This tradition has dates as different as March 21 in Egypt, August 15 in Belgium or December 22 in Indonesia. Although the most common is that it is in May.
The history of Mother's Day
The first record of this holiday comes from ancient Greece. There they worshiped Rea, mother of the gods Zeus, Hades, Poseidon and Era, among others. This tradition was adopted by the Romans, who during the March equinox celebrated the Hilarias, festivals dedicated to mother earth and fertility. Later, with the arrival of Christianity, the festivities were preserved, but they focused on the Virgin Mary.
Its modern origin is not related to any of that. It was the insistence of the American journalist Anna Jarvis, which led to its establishment and official recognition.
Anna had great affection and admiration for her mother, Ann Jarvis, as during and after the civil war in America, Ann created and organized task forces with other mothers to care for soldiers and improve public health. Ann called these working days Mother's Day.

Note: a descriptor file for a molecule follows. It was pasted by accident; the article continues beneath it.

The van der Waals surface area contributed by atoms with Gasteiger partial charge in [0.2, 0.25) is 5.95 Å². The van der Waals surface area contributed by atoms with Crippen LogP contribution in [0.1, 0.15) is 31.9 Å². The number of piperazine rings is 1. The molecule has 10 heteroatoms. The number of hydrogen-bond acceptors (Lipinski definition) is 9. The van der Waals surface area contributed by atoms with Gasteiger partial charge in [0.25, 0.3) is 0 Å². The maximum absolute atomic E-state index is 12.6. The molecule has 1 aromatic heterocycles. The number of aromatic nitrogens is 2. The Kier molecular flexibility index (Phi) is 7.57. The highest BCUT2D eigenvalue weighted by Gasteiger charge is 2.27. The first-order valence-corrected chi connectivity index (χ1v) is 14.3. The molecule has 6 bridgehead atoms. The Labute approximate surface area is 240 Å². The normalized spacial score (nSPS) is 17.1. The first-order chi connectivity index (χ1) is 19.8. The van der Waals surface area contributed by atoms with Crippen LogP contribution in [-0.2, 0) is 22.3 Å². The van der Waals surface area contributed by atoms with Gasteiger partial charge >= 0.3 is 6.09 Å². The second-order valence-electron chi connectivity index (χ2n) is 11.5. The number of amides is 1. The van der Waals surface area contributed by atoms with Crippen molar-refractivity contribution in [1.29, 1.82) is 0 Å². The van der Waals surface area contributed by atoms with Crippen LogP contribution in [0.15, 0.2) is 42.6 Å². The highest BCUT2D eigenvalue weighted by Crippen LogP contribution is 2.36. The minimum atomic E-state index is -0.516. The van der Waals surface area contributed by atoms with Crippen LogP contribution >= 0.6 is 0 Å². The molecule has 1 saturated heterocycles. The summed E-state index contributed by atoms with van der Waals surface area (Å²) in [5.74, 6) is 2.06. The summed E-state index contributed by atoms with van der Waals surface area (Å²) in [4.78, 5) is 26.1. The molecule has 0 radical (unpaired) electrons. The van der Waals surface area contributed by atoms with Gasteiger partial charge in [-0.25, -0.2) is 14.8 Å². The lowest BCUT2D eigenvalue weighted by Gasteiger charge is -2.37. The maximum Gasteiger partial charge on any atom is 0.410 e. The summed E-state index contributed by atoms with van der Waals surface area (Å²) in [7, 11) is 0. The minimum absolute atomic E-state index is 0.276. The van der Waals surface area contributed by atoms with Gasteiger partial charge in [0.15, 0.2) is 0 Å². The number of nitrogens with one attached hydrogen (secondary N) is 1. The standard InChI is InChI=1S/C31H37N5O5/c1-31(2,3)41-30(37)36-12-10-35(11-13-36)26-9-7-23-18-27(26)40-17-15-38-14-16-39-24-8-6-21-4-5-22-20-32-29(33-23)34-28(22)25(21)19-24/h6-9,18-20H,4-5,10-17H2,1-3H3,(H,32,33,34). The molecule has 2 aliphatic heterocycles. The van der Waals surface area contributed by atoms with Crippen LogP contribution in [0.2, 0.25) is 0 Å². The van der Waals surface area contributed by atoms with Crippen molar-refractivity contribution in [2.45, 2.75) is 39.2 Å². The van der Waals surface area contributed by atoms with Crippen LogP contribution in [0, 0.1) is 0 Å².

The fight for official recognition Following her death on May 12, 1905, Anna began a campaign to make Mother's Day an official commemoration. To achieve this, he sent letters to senators, governors and celebrities every year.
On the one hand, there were those who promoted using the day to recognize the great role of mothers in society, on the other those who bought gifts to celebrate mother. Both perspectives disliked Jarvis. She wanted to have the exclusive rights to the day and envisioned it more than as a party, as a commemoration for those who put the needs of his children before his own. Anyway, she gave us a great gift: a date focused on affection and gratitude to a very important group: mothers.
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